More than 120 athletes are in training at Sheffield Olympic Legacy Park for Olympic and Paralympic glory at Tokyo 2020.
This remarkable figure indicates that Sheffield Olympic Legacy Park continues to play a significant role in producing successful athletes at the highest level.
12 March 2019 marks 500 days to go until the start of the Tokyo 2020 Olympic Games, followed on 13 April 2019 by the 500 days to go milestone for the Paralympic Games.
Former Minister for Sport and Project Lead for Sheffield Olympic Legacy Park, Richard Caborn, said: “We are really excited about the level of talent currently training here.
“This current crop of notable Sheffield-based athletes follows on from those that made the headlines at the London and Rio Olympics and Paralympics. In fact, if the English Institute of Sport Sheffield had been a nation it would have finished 14th and 16th respectfully in those Olympic medal tables.
“From the likes of boxer, Peter McGrail, to para table tennis player, Aaron Mckibben, we wanted to highlight some of the ‘ones to watch’ as we count down to the Games,” added Richard.
A key element of Sheffield Olympic Legacy Park is the English Institute of Sport Sheffield (EISS), the current training venue for esteemed Olympic Gold Medallist and world heavyweight boxing champion, Anthony Joshua OBE. The EISS is also the former training venue of 2012 Olympic Heptathlon gold medallist, Dame Jessica Ennis-Hill DBE.
EISS is a centre of excellence for Paralympic sport, with an increasing number of national governing bodies choosing EISS as their home, including British Wheelchair Basketball and British Para Table Tennis.
Paralympic athletes training at EISS include the current World Champions in Men’s British Wheelchair Basketball and Rio 2016 Paralympic Table Tennis gold medallist, Will Bayley MBE.
Athletes accessing the facilities and support services at EISS are from a range of sports including Wheelchair Basketball, Boxing, Paralympic Table Tennis, Paralympic Badminton, Diving, Swimming, Trampolining, Athletics, Cycling, Climbing, Equestrian and Paralympic Equestrian.
Sheffield is the only city in the world bringing together elite and professional athletes training alongside the local community in one of the UK’s most deprived areas with the aim of redefining physical activity and health.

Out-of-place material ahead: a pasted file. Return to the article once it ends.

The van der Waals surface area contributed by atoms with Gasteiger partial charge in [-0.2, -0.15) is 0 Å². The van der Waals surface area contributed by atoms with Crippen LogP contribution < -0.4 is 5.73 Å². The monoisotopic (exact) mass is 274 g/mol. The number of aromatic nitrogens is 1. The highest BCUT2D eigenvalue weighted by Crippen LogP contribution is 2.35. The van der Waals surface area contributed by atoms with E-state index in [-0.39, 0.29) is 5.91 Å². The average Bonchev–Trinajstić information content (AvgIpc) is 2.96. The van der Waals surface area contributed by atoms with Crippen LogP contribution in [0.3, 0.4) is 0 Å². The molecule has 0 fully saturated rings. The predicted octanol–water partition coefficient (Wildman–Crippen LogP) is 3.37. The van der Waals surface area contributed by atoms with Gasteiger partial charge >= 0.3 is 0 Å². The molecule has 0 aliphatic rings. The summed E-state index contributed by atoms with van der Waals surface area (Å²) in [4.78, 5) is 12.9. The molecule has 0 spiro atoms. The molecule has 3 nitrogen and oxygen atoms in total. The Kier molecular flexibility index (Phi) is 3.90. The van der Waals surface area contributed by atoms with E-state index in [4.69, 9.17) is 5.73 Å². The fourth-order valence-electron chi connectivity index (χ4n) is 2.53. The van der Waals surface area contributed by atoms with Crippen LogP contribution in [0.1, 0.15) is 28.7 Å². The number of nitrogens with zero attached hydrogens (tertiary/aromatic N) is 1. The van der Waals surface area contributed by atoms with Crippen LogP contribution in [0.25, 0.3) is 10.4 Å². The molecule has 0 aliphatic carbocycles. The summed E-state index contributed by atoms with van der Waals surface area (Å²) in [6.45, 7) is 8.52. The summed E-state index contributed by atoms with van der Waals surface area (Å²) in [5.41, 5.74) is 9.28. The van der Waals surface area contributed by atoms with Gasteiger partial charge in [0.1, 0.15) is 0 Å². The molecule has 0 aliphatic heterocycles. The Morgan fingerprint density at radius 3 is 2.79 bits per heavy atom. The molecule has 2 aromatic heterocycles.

In the heart of the city’s former steel works district, Sheffield Olympic Legacy Park is delivering a tangible legacy from the London 2012 Olympic and Paralympic Games through a combination of world-class sports facilities, education, new skills, research and innovation, environmental improvements and opportunities for the local community.
Following the demolition of the Don Valley Athletics Stadium in 2013 the site was identiﬁed by Richard Caborn, as an opportunity to develop a Sheﬃeld Sports Hub.
In 2015, Legacy Park Ltd was created, a partnership between Sheﬃeld City Council, Sheﬃeld Teaching Hospitals NHS Foundation Trust and Sheﬃeld Hallam University, to create a centre of excellence for sport, health and wellbeing research and innovation.
Richard continued: “While Sheffield always has and will continue to produce world-leading athletes, it’s important to note that Sheffield Olympic Legacy Park is about transforming health and wellbeing through physical activity. We have school children and the general public using the Park’s facilities alongside elite athletes – all with the aim of tackling some of the leading health issues we face today.”
Andrew Snelling, Chief Executive at SIV which operates EISS said, “Sheffield Olympic Legacy Park is transforming this area of Sheffield and the EISS is an integral part of this.
“We’re extremely proud of the world-leading facilities on offer here, and the number of Olympic and Paralympic medal-winning athletes is a real testament to this.
“The countdown to Tokyo 2020 is a really exciting time and we look forward to cheering on our incredible Sheffield athletes.”